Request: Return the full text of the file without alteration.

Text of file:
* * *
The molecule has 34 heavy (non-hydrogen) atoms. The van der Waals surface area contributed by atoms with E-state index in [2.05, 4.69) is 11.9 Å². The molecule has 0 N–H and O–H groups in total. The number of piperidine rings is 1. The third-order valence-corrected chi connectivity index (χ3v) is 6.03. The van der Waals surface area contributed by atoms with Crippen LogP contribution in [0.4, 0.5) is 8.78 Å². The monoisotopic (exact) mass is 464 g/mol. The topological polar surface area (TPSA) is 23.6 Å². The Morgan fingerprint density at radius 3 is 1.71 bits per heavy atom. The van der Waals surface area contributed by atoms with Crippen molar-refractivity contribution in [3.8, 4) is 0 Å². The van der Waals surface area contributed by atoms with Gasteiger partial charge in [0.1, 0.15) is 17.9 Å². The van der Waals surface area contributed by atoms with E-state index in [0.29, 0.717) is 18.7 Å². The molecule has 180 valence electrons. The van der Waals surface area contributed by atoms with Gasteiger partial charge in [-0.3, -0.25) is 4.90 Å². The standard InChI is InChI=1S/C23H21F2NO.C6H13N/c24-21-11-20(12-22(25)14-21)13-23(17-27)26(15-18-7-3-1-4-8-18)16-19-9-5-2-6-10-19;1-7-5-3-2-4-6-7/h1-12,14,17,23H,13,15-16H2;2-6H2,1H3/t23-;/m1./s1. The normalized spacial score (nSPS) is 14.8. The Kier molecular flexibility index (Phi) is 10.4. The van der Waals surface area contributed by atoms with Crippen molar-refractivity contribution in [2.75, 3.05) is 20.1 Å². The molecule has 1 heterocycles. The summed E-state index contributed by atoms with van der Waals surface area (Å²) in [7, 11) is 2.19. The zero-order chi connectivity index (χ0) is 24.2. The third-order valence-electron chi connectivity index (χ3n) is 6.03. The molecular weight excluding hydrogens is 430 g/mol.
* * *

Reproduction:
The molecule has 34 heavy (non-hydrogen) atoms. The van der Waals surface area contributed by atoms with E-state index in [2.05, 4.69) is 11.9 Å². The molecule has 0 N–H and O–H groups in total. The number of piperidine rings is 1. The third-order valence-corrected chi connectivity index (χ3v) is 6.03. The van der Waals surface area contributed by atoms with Crippen LogP contribution in [0.4, 0.5) is 8.78 Å². The monoisotopic (exact) mass is 464 g/mol. The topological polar surface area (TPSA) is 23.6 Å². The Morgan fingerprint density at radius 3 is 1.71 bits per heavy atom. The van der Waals surface area contributed by atoms with Crippen molar-refractivity contribution in [3.8, 4) is 0 Å². The van der Waals surface area contributed by atoms with Gasteiger partial charge in [0.1, 0.15) is 17.9 Å². The van der Waals surface area contributed by atoms with E-state index in [0.29, 0.717) is 18.7 Å². The molecule has 180 valence electrons. The van der Waals surface area contributed by atoms with Gasteiger partial charge in [-0.3, -0.25) is 4.90 Å². The standard InChI is InChI=1S/C23H21F2NO.C6H13N/c24-21-11-20(12-22(25)14-21)13-23(17-27)26(15-18-7-3-1-4-8-18)16-19-9-5-2-6-10-19;1-7-5-3-2-4-6-7/h1-12,14,17,23H,13,15-16H2;2-6H2,1H3/t23-;/m1./s1. The normalized spacial score (nSPS) is 14.8. The Kier molecular flexibility index (Phi) is 10.4. The van der Waals surface area contributed by atoms with Crippen molar-refractivity contribution in [2.75, 3.05) is 20.1 Å². The molecule has 1 heterocycles. The summed E-state index contributed by atoms with van der Waals surface area (Å²) in [7, 11) is 2.19. The zero-order chi connectivity index (χ0) is 24.2. The third-order valence-electron chi connectivity index (χ3n) is 6.03. The molecular weight excluding hydrogens is 430 g/mol.